What is Health Analytics?

Health Analytics Definition

Health analytics, also known as big data analytics, is the process of deriving insights from patterns and correlations found in healthcare big data and used to make better healthcare decisions. Health analytics extends beyond data management to finding meaning in real-time or historical data, and making predictions about the future to improve the probability of success.

 

Benefits of Health Analytics

  • Interpret data to inform future interactions with patients, consumers, and populations.

  • Uncover the root cause of consumer response or lack of response to outreach.

  • Aid in predictive modeling by interpreting patient data from previous interactions.


  • Improve quality of clinical care by increasing healthcare organizations’ access to patient data.

  • Improve workflow across your organization by streamlining data-access processes.

  • Uncover the root cause of consumer response or lack of response to outreach.

  • Demonstrate ROMI with insights into successful and unsuccessful outreach campaigns.


  • Gain market share by improving patient care and reputation.
 

Health Analytics Resources


patient relationship

Webinar

Making Data Matter: Driving for Optimization
 

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engagement center

Whitepaper

Using Data Science and Actionable Models to Drive Campaign Outcomes
 

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patient engagement

Blog

How to Use Predictive Modeling for Healthcare

 

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Common Health Analytics Questions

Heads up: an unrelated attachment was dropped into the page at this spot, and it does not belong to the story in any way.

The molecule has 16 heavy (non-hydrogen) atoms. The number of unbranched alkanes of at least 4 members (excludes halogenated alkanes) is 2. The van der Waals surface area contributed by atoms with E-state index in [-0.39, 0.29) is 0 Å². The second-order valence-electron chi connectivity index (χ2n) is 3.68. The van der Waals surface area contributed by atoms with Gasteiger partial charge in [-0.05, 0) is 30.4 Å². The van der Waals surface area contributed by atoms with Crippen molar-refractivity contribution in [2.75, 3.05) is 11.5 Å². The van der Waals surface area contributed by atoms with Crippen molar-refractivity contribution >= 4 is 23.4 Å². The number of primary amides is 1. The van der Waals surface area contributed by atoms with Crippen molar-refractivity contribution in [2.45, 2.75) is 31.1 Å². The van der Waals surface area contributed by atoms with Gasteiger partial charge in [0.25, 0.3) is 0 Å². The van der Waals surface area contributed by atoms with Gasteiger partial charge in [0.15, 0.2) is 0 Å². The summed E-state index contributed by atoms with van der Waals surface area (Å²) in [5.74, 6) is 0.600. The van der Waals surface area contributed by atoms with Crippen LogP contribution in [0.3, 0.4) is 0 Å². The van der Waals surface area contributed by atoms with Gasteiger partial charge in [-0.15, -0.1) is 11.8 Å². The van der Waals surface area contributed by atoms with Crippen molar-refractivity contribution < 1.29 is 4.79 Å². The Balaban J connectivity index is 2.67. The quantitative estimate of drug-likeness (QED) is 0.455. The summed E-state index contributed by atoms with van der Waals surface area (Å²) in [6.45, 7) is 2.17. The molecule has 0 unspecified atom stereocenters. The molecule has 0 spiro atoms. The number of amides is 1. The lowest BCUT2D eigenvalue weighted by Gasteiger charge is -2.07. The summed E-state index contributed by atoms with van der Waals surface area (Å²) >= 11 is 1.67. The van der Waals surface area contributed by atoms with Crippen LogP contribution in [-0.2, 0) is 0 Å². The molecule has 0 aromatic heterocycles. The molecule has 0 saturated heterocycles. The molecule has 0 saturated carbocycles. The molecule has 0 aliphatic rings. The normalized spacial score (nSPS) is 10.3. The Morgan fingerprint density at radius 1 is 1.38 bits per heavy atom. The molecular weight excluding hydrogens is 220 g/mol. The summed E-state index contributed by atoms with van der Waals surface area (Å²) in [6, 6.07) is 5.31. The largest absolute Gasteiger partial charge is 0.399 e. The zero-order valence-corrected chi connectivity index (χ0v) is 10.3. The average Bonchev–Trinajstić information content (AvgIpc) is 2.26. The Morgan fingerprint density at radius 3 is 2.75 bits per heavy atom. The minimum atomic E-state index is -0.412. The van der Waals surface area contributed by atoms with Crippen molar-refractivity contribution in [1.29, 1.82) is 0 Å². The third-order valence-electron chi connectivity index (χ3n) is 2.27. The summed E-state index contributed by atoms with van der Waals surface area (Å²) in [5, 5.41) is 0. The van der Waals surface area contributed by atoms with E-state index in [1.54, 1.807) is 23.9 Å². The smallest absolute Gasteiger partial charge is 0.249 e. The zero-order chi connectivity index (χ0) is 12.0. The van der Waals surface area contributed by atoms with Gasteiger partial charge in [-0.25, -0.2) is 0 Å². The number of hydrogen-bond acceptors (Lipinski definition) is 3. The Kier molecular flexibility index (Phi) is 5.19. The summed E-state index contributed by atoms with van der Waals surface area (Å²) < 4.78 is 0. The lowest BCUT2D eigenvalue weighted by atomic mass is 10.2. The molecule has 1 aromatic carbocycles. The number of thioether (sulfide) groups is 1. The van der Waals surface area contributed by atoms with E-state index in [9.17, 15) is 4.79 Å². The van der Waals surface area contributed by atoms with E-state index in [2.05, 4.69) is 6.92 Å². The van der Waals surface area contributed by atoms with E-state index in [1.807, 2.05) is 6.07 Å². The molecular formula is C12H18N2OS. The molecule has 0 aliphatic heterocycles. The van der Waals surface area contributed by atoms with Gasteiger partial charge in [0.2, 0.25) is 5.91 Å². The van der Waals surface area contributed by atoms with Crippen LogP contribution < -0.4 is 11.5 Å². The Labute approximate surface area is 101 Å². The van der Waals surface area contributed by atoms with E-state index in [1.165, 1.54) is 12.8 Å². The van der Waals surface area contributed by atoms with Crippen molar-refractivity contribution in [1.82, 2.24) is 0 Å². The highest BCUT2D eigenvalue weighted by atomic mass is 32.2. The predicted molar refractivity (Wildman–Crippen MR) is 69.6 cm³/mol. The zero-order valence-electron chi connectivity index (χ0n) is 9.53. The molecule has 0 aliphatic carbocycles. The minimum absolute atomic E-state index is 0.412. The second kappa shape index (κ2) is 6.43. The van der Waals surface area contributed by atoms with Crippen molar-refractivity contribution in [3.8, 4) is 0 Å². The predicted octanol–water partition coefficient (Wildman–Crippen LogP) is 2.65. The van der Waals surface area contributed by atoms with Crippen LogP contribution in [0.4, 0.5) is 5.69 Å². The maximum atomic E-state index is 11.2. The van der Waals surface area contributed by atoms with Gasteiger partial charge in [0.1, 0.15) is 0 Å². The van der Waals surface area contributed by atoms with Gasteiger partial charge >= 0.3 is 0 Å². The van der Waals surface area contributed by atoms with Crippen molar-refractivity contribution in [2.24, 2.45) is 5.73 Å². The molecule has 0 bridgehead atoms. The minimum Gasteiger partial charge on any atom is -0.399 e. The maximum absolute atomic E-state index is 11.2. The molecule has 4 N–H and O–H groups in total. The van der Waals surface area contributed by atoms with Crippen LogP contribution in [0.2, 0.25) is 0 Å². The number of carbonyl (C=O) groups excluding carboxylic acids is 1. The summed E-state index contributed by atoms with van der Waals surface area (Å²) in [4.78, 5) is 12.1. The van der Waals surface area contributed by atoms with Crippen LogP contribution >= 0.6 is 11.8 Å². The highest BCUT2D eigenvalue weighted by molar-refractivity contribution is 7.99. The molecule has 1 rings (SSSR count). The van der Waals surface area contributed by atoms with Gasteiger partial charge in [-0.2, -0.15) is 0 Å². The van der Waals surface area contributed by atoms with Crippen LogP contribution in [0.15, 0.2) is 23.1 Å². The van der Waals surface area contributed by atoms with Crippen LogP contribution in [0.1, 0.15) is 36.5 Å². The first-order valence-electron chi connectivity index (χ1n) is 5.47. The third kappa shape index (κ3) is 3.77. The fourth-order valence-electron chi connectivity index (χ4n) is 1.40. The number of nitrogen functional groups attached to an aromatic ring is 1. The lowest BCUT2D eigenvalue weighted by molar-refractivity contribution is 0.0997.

• What Should I Consider When Selecting a Health Analytics Provider?

    Time-to-value is the first thing you should consider when selecting a health analytics provider. Choosing a solution that provides a rapid time-to-value keeps implementation costs down and offers your organization quick access to reliable data. Additionally, your organization should consider a health analytics provider’s experience and proven success. A vendor with lots of experience and a good reputation is likely to successfully deliver efficient, dependable service.

    Also look for a provider that can fit to your needs as an organization. Make sure the provider fully understands your requirements and that you communicate well with one another. The goal is to work with your health analytics provider as a partner. Provider flexibility is also important, since regulations around healthcare data collection are constantly changing. You need a health analytics provider that seamlessly adapts to these changes.


  • What are the Challenges Involved in Implementing Health Analytics?

    There are a number of challenges to consider when implementing health analytics. The first is making sure that the data you are looking to collect is clean, complete, accurate, and formatted correctly for use in multiple systems. Ensuring that your electronic health records (EHR) are optimized is a good way to prevent data capture problems.

    Another challenge to consider is lack of storage space. Costs involved in storing ever-increasing amounts of healthcare data can be difficult to manage. Cloud storage is a popular option for rectifying this problem.